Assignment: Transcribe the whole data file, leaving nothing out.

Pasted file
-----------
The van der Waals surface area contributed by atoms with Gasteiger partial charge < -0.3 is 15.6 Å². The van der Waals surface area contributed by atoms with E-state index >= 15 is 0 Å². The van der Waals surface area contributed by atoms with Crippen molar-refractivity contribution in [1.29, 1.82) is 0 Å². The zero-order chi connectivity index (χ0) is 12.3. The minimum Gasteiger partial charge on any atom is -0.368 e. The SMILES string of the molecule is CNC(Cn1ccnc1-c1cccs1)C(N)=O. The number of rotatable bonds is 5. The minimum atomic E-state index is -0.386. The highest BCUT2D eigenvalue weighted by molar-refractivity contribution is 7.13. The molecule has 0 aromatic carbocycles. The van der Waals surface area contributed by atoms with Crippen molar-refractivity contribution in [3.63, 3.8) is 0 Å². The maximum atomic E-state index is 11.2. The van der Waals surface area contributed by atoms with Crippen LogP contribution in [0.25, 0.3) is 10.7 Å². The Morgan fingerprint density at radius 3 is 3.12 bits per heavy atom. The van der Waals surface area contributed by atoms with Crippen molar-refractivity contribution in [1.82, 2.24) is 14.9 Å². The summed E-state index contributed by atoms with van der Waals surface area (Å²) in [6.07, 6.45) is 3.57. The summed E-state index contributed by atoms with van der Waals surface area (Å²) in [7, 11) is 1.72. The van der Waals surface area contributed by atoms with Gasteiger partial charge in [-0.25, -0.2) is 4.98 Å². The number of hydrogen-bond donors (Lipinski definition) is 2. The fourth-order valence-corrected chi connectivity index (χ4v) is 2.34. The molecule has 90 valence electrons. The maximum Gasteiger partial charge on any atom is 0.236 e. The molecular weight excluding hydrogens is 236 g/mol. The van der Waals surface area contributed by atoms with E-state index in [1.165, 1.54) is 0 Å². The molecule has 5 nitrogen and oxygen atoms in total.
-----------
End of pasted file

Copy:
The van der Waals surface area contributed by atoms with Gasteiger partial charge < -0.3 is 15.6 Å². The van der Waals surface area contributed by atoms with E-state index >= 15 is 0 Å². The van der Waals surface area contributed by atoms with Crippen molar-refractivity contribution in [1.29, 1.82) is 0 Å². The zero-order chi connectivity index (χ0) is 12.3. The minimum Gasteiger partial charge on any atom is -0.368 e. The SMILES string of the molecule is CNC(Cn1ccnc1-c1cccs1)C(N)=O. The number of rotatable bonds is 5. The minimum atomic E-state index is -0.386. The highest BCUT2D eigenvalue weighted by molar-refractivity contribution is 7.13. The molecule has 0 aromatic carbocycles. The van der Waals surface area contributed by atoms with Crippen molar-refractivity contribution in [3.63, 3.8) is 0 Å². The maximum atomic E-state index is 11.2. The van der Waals surface area contributed by atoms with Crippen LogP contribution in [0.25, 0.3) is 10.7 Å². The Morgan fingerprint density at radius 3 is 3.12 bits per heavy atom. The van der Waals surface area contributed by atoms with Crippen molar-refractivity contribution in [1.82, 2.24) is 14.9 Å². The summed E-state index contributed by atoms with van der Waals surface area (Å²) in [6.07, 6.45) is 3.57. The summed E-state index contributed by atoms with van der Waals surface area (Å²) in [7, 11) is 1.72. The van der Waals surface area contributed by atoms with Gasteiger partial charge in [-0.25, -0.2) is 4.98 Å². The number of hydrogen-bond donors (Lipinski definition) is 2. The fourth-order valence-corrected chi connectivity index (χ4v) is 2.34. The molecule has 90 valence electrons. The maximum Gasteiger partial charge on any atom is 0.236 e. The molecular weight excluding hydrogens is 236 g/mol. The van der Waals surface area contributed by atoms with E-state index in [1.165, 1.54) is 0 Å². The molecule has 5 nitrogen and oxygen atoms in total.